Experts Watch The Matrix
Posted 18 May 2003 at 15:23 UTC by steve
article quotes inventor Ray Kurzweil, robotics expert Hans Moravec,
and Nanotech engineer K. Eric Drexler on The Matrix Reloaded. Kurzweil expresses
his usual optimistic view that we'll be able to do all the good things
Matrix but none of the bad will happen. Moravec just says that
machines are now out-evolving humans and we're done for. Drexler thinks it's
mostly nonesense but does raise valid issues.
I think it's all Evolution.
Man evolved, then we developed machines, and then machines evolve. If
machines are better at evolution than we are, we lose out competively
and machines win. It's all up to Mother Nature's the law of the fitest.
Mother nature doesn't have as much of a domain in this category. The
evolution of robots only goes as fast as we let it go right now. Our
destruction by them is governed by how successful we want to be.
How do you know that we weren't destined to create machines to replace
I must admit when I went to see the first Matrix film at the cinema I
wasn't impressed. The whole style of it looked dated - like a 1980s
cyberpunk novel - and I thought it ended just as it was starting to get
interesting. Hopefully the next film will be better.
Also I notice that in the cheesy 1970s episode of Dr Who called "the
deadly assassin" the doctor also plugs himself into "the matrix" and
does battle with bad guys. Were the makers of the matrix films Dr Who
"Matrix" trivia, posted 19 May 2003 at 19:39 UTC by steve »
I believe the use of the term Matrix in geek circles to describe complex
networks dates back to at least the early 1980s if not earlier. It was
sometimes used to describe the interconnected mess that was made up of
ARPAnet, Usenet, Fidonet, Bitnet, and other early internets. It could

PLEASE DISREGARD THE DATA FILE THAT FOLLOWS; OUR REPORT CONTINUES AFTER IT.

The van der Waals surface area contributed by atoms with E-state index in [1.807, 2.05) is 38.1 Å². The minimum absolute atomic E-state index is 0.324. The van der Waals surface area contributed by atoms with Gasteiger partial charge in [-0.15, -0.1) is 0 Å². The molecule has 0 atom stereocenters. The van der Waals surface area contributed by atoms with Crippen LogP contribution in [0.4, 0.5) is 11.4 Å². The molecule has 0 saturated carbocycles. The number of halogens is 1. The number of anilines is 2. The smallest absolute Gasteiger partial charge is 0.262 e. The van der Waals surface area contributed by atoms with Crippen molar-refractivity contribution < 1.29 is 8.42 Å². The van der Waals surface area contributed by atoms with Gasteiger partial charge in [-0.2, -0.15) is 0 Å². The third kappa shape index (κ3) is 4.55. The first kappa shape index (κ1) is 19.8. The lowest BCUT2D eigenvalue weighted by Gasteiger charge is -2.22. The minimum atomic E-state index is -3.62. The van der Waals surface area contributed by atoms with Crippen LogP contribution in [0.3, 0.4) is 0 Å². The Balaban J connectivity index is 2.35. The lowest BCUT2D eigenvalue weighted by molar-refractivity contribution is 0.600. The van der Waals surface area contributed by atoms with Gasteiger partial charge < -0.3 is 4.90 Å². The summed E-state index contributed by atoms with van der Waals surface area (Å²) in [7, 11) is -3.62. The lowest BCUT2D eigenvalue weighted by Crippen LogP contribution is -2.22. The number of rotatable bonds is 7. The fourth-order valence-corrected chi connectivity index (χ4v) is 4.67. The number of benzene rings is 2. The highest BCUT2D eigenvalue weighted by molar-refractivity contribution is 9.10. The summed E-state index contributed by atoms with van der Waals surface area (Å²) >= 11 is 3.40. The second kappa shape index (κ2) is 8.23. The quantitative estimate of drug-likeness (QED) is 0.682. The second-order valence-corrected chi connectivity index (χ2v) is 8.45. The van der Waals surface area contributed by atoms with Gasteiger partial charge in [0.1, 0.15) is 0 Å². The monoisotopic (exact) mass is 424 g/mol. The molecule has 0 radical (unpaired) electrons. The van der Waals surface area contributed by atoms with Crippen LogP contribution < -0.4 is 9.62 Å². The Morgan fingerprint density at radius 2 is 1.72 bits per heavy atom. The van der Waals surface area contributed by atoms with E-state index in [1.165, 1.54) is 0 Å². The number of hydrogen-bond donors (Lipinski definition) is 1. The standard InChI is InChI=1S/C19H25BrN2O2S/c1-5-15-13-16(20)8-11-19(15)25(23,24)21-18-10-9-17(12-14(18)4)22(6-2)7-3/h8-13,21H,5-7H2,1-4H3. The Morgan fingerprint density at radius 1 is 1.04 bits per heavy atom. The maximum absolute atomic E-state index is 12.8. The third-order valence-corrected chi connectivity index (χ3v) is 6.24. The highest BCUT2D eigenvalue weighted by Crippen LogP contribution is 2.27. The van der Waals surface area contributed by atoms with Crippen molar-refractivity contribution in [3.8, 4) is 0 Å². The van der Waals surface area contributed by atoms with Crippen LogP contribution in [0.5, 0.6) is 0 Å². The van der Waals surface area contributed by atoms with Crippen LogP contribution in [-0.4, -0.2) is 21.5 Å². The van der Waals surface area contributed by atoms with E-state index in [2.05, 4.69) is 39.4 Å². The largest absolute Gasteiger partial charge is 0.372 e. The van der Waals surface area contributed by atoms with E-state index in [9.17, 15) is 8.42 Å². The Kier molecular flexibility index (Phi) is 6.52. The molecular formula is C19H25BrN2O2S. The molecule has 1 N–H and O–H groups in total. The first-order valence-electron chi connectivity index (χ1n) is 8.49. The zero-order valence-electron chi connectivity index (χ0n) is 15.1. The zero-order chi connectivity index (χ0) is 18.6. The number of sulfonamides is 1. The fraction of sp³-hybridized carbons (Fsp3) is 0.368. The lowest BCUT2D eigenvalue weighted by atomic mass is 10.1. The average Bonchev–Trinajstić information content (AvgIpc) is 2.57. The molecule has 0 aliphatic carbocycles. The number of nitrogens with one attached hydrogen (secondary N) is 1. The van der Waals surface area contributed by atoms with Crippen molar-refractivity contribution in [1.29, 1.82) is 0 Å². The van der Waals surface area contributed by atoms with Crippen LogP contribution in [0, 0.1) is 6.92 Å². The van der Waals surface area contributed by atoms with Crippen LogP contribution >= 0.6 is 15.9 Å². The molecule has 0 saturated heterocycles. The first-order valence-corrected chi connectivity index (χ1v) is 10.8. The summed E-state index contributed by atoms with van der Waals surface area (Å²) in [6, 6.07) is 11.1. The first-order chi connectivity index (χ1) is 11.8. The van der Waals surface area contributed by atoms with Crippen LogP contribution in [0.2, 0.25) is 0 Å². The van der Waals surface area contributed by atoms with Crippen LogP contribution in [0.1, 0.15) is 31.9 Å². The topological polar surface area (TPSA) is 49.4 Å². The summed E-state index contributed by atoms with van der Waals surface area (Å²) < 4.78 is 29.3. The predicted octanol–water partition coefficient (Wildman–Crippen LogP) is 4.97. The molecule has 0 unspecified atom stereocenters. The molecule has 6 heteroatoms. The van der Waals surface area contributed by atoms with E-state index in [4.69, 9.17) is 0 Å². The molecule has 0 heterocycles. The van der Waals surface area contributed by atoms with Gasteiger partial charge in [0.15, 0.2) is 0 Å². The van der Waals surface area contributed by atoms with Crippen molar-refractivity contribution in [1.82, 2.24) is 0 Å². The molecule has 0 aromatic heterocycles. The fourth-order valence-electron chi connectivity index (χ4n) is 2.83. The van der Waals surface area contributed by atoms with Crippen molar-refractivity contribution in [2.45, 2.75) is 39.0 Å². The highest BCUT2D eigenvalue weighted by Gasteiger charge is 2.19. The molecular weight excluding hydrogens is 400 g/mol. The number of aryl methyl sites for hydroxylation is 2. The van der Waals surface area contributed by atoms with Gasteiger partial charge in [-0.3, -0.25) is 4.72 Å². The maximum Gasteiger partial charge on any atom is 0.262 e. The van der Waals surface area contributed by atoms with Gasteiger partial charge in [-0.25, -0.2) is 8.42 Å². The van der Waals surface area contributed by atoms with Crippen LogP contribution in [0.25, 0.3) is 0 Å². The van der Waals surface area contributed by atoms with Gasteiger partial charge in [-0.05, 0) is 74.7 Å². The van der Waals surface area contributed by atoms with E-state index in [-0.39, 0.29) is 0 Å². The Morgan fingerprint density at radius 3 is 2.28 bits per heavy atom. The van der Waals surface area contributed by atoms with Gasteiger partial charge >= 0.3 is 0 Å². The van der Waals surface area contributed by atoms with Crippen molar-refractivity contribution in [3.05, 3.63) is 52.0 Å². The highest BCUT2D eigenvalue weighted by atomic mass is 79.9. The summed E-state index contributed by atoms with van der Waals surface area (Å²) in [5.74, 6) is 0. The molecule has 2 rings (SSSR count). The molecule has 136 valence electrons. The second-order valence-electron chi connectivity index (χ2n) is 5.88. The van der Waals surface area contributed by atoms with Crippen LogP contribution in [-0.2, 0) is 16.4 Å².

well date back even farther. The term was made famous by John S.
Quarterman's book of the same name sometime around 1990.
The "Matrix" in Doctor Who first showed up in a late 1978 episode,
The Deadly Assasin, and was a reference to the communications
network that was connected to the Panopticon on Gallifrey but,
practically, it was the same thing as "Cyberspace" which turned up a
decade later in Gibson's book, Neuromancer; a VR representation
of a computer internet. And the movie, The Matrix, is very derivitive of
Neuromancer and cyberpunk in general, so your comments are right
on. The difference, of course, is that the movie postulates that what we
believe to be the real world is the matrix (or cyberspace or virtual
realty or a dream whatever term you prefer).
Destiny..., posted 19 May 2003 at 21:02 UTC by guad13 »
I could ask you how do you know that we were destined? But that
wouldn't get anywhere. We have created machines to allow us to survive
and flurish. The real question is: How ironic is life? Will the
inginuity that has brought us to this point also destroy us in the
future? Or will something else happen before that can happen? It boils
down to a lot of interesting question with almost no answers. Fun to
think about sometimes but last time I check, my field of study is
electrical engineering--not philosophy.
I guess I'm not an expert since I haven't seen the matrix yet. I hope
to watch it soon and therefore become an expert.
It all depends on what you are looking for in a movie. For me, I don't
want to have to work too hard and hang onto every detail and
conversation to enjoy it. Matrix was beyond me and I'm not ashamed to